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Regulatory and ethics-review boards in the Democratic Republic of the Congo (DRC) have approved the use of an experimental Ebola vaccine to combat an ongoing outbreak of the virus, officials announced on 29 May. If they decide to deploy the vaccine, called rVSV-ZEBOV, health-care workers will offer it to those at highest risk of contracting the disease.
Uncertainties over the outbreak’s magnitude mean that Congolese authorities and the World Health Organization (WHO) must determine whether the small number of confirmed cases justifies the cost and logistical complexity that comes with deploying the vaccine, says Marie-Paule Kieny, assistant director-general of health systems and innovation at the WHO’s headquarters in Geneva, Switzerland.
Officials have confirmed only two cases of Ebola since they started getting reports of people with Ebola-like symptoms in late April. There are 17 suspected cases in the DRC awaiting a diagnosis, as of an update from the WHO dated 28 May. Sixty-seven percent of the computer simulations run by officials predict that there will be no further cases in the next month.
Handle with care
Nonetheless, officials have spent the past two weeks preparing to transport the vaccine to the outbreak’s epicentre in Likati, a remote part of the Bas-Uélé province, a part of the country that borders the Central African Republic. Workers will need to use a combination of helicopters and motorcycles, because the heavily forested province — nearly twice the size of Ireland — doesn’t have paved roads. Another option is to use small boats to traverse the region on narrow rivers. Furthermore, a lack of electricity in the area will require portable freezers capable of storing the vaccine doses at –80 °C.
The WHO and the Congolese authorities will also need to train nurses on how best to roll out the immunizations, says Eugene Kabambi, a WHO communications officer based in Kinshasa, DRC. And communities must be educated about the vaccine so that there are no misunderstandings about its safety or its benefits, given the danger of Ebola.
In the meantime, the Congolese Ministry of Health and the WHO have arranged for the deployment of two mobile laboratories in Bas-Uélé, where researchers with the Congolese National Biomedical Research Institute can run diagnostic tests for Ebola. And a group from the aid organization Médecins Sans Frontières (MSF, also known as Doctors Without Borders) has set up and staffed a 10-bed Ebola treatment unit near the outbreak’s epicentre.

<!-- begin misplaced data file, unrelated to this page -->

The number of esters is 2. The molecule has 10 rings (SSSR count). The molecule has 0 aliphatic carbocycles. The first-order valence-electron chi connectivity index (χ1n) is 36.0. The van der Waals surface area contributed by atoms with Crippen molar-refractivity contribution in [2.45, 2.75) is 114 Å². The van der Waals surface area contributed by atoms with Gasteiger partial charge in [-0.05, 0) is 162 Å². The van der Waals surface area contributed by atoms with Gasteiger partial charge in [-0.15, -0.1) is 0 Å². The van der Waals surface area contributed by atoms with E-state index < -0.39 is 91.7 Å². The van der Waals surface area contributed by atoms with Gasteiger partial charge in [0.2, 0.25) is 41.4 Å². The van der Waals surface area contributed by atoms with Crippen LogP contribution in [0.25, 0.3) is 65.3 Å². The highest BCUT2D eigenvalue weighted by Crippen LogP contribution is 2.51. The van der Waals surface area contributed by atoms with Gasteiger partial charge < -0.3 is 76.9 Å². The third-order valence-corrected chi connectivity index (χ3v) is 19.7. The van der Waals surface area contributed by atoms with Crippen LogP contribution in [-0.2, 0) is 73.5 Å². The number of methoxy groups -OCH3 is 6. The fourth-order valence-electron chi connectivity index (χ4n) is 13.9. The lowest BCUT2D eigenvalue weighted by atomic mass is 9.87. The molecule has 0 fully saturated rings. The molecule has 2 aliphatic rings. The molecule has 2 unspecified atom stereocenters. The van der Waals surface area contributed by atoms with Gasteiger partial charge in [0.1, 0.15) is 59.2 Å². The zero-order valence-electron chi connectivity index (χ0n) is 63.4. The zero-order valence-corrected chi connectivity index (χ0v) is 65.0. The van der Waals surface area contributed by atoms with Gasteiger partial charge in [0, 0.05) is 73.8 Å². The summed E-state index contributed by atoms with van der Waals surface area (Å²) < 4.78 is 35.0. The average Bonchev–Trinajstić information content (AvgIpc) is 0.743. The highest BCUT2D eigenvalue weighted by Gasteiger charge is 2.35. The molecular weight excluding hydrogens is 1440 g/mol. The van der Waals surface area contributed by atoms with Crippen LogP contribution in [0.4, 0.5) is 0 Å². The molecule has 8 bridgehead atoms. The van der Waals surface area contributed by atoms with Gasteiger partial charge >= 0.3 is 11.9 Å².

In case of emergency
In April, a WHO working group recommended the use of rVSV-ZEBOV should an outbreak occur, on the basis of promising results from a clinical trial conducted in 2015 during the Ebola crisis in Guinea1. There are 300,000 doses of the vaccine available, owing to an agreement made in 2016 between the international organization Gavi, the Vaccine Alliance, and Merck, the pharmaceutical company that manufactures rVSV-ZEBOV.
The key to Merck’s vaccine is a protein expressed on the surface of the Zaire strain of Ebola, collected during a 1995 outbreak in Kikwit, DRC. This is nearly identical to the strain circulating in the country now. The protein triggers a person’s immune system to produce antibodies that fight the virus.
Should the vaccine be deployed, staff at MSF will vaccinate health-care workers in the hot zone and the initial group of people who had contact with those infected with Ebola, as well as a secondary group who had contact with the initial crowd. This ‘ring-vaccination’ strategy was used in Guinea in 2015 to protect those at highest risk of exposure.
The infrastructure, including laboratories and equipment, and the personnel required to address the Ebola epidemic in the DRC won’t come cheap. The Congolese government has estimated that its response will require US$14 million. But a humanitarian crisis in the Kasai region in central DRC is also draining resources from the government and international donors. The United Nations stated in April that it will cost at least $11 million to meet the immediate nutritional, health and educational needs of more than a million people who have been displaced by escalating conflicts in the region.
“Ebola outbreaks are tragic but expected,” says Mark Feinberg, president of the International AIDS Vaccine Initiative based in New York City. “And this is an important opportunity to test how prepared countries are to decide whether or not they want to deploy new vaccines, and how, before they are licensed.”
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